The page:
Millions of Americans have been incarcerated for non-violent marijuana charges. But, arrest and conviction on a pot charge mean more than fines and time spent behind bars: A criminal record that follows offenders for life is oftentimes the most detrimental.
It typically doesn’t matter that your only ‘crime’ was simple cannabis possession; all an employer, bank, or landlord will see is the checkmark on your application indicating that you were convicted of a crime.
How bad is this problem? Bad enough that it has helped spark a nascent but powerful movement to reform the criminal justice system in America. That effort has drawn wide support from across the partisan aisle, a novelty in modern American politics.
Laws Vary by State
Cannabis is illegal for any use under federal law. State laws vary, with some permitting access to legal recreational marijuana, others imposing only civil fines, others allowing the drug for medicinal purposes, and still, others banning it completely under felony or misdemeanor statutes.
More than 6.1 million people were arrested in the United States on cannabis charges between 2010 and 2018, according to the ACLU. The vast majority of those busts, 89.6%, were for simple possession. In 2018 alone, marijuana arrests made up 43% of all drug arrests, more than any other substance.
Though cannabis-related arrests have decreased by 18% since 2010, more arrests were made in 2018 than in 2015. Experts foresaw the number of arrests to decrease as states legalizing adult-use continues to increase. However, arrest rates in many illegal states have increased.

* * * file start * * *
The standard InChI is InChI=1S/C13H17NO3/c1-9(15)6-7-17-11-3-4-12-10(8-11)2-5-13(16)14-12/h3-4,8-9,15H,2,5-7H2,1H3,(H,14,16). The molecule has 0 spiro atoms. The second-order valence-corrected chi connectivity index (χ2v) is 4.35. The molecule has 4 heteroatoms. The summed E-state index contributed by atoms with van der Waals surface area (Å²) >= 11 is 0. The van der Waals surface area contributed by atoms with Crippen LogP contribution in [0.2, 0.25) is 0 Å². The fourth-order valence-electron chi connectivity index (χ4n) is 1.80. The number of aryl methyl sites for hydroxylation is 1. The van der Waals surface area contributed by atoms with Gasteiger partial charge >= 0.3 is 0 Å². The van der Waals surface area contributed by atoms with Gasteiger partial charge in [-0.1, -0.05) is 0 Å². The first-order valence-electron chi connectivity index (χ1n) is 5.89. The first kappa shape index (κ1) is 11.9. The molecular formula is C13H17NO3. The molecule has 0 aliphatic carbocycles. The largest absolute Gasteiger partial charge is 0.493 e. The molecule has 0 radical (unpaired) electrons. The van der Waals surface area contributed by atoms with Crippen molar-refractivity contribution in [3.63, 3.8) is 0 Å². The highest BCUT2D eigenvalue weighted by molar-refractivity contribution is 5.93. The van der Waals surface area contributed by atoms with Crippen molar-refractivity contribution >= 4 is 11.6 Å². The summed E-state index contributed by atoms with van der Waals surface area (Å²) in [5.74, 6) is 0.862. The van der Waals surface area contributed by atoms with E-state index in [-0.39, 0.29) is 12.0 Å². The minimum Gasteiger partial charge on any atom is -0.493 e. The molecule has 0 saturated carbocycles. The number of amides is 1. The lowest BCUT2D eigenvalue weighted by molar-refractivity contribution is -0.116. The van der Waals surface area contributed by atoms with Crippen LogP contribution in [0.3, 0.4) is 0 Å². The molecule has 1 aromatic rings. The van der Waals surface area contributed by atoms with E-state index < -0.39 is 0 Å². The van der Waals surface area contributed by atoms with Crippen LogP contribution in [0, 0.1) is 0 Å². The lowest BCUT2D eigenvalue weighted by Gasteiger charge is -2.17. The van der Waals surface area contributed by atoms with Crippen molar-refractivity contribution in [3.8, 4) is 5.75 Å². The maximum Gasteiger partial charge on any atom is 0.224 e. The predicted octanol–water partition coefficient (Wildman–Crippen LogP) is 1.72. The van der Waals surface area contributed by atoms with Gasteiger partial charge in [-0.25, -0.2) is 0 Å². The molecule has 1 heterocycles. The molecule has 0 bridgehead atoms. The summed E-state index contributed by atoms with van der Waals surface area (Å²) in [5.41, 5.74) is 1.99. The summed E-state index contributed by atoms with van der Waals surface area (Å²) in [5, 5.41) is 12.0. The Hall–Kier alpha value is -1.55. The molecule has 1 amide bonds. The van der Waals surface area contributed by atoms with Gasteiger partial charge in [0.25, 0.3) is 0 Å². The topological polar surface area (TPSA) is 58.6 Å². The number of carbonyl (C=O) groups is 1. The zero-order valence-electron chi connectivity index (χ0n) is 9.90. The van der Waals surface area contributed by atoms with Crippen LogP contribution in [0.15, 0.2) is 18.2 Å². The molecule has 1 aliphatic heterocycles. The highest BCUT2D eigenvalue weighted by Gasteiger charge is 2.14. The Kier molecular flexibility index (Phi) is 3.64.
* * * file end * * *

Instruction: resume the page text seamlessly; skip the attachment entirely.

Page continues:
Shifting Attitudes toward Cannabis Law
Legalization is gaining popularity among voters of all ages and political associations. A Pew Research Center survey from 2019 reported that two-thirds of U.S. adults support legalizing recreational use of marijuana for adults 21 years and older. Just 8% of Americans surveyed said that marijuana should be illegal.
American jails and prisons are filled to the brim, one of the motivating facts behind the effort to reform the criminal justice system. At the federal level, a massive portion of the inmate population is behind bars for drug crimes, and marijuana offenses make up more than half of that amount. More than a quarter of all inmates in the federal prison system are small-time cannabis offenders.
Fewer Marijuana Arrests at State Level
The picture is very different at the state level. There, roughly 16 percent of prison inmates were sentenced under drug laws. This suggests the feds are far more obsessed with busting drug users than most states.
Of course, marijuana users are more likely to be arrested and charged in some states than in others. If you live in Colorado, Oregon or California, you don’t need to worry; very few people get busted for petty possession in those states. On the other end of the scale, arrest is much more likely in Wyoming, Kansas, Louisiana, or Mississippi.
There are deep racial disparities in these arrest rates pretty much everywhere. The ACLU found that Black Americans are busted at much higher rates than white Americans, even though both races use cannabis at the same rate. This disparity exists in every county in the country, the ACLU reported.
Many of these statistics are likely to change in coming months and years, some dramatically. But, the fact remains that the United States still locks up a disproportionate number of its citizens and residents for nothing more serious than smoking pot.
Marijuana Arrest Rates
View the latest marijuana arrest rates below:
|Year||Total Arrests||Total Drug Arrests||Total Marijuana Arrests||Marijuana Trafficking/Sale Arrests||Marijuana Possession Arrests||Total Violent Crime Arrests||Total Property Crime Arrests|